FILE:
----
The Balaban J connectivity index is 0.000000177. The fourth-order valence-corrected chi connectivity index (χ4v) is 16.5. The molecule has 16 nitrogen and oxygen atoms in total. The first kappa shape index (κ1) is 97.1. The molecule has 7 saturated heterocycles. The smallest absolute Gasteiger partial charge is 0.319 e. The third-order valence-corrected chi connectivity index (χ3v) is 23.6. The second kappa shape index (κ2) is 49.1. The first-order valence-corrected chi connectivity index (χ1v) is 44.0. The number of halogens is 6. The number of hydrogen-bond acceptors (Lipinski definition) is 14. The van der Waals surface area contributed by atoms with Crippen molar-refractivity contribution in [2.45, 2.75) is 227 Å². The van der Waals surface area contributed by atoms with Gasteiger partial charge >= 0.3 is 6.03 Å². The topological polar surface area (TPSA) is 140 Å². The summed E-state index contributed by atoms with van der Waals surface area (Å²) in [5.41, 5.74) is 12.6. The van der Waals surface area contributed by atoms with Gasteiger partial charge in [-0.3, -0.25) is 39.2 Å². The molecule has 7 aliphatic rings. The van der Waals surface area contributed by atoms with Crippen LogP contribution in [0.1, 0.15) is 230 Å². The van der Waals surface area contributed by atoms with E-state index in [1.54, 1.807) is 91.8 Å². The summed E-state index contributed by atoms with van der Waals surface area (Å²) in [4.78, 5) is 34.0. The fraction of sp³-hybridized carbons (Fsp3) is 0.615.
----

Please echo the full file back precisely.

The Balaban J connectivity index is 0.000000177. The fourth-order valence-corrected chi connectivity index (χ4v) is 16.5. The molecule has 16 nitrogen and oxygen atoms in total. The first kappa shape index (κ1) is 97.1. The molecule has 7 saturated heterocycles. The smallest absolute Gasteiger partial charge is 0.319 e. The third-order valence-corrected chi connectivity index (χ3v) is 23.6. The second kappa shape index (κ2) is 49.1. The first-order valence-corrected chi connectivity index (χ1v) is 44.0. The number of halogens is 6. The number of hydrogen-bond acceptors (Lipinski definition) is 14. The van der Waals surface area contributed by atoms with Crippen molar-refractivity contribution in [2.45, 2.75) is 227 Å². The van der Waals surface area contributed by atoms with Gasteiger partial charge >= 0.3 is 6.03 Å². The topological polar surface area (TPSA) is 140 Å². The summed E-state index contributed by atoms with van der Waals surface area (Å²) in [5.41, 5.74) is 12.6. The van der Waals surface area contributed by atoms with Gasteiger partial charge in [-0.3, -0.25) is 39.2 Å². The molecule has 7 aliphatic rings. The van der Waals surface area contributed by atoms with Crippen LogP contribution in [0.1, 0.15) is 230 Å². The van der Waals surface area contributed by atoms with E-state index in [1.54, 1.807) is 91.8 Å². The summed E-state index contributed by atoms with van der Waals surface area (Å²) in [4.78, 5) is 34.0. The fraction of sp³-hybridized carbons (Fsp3) is 0.615.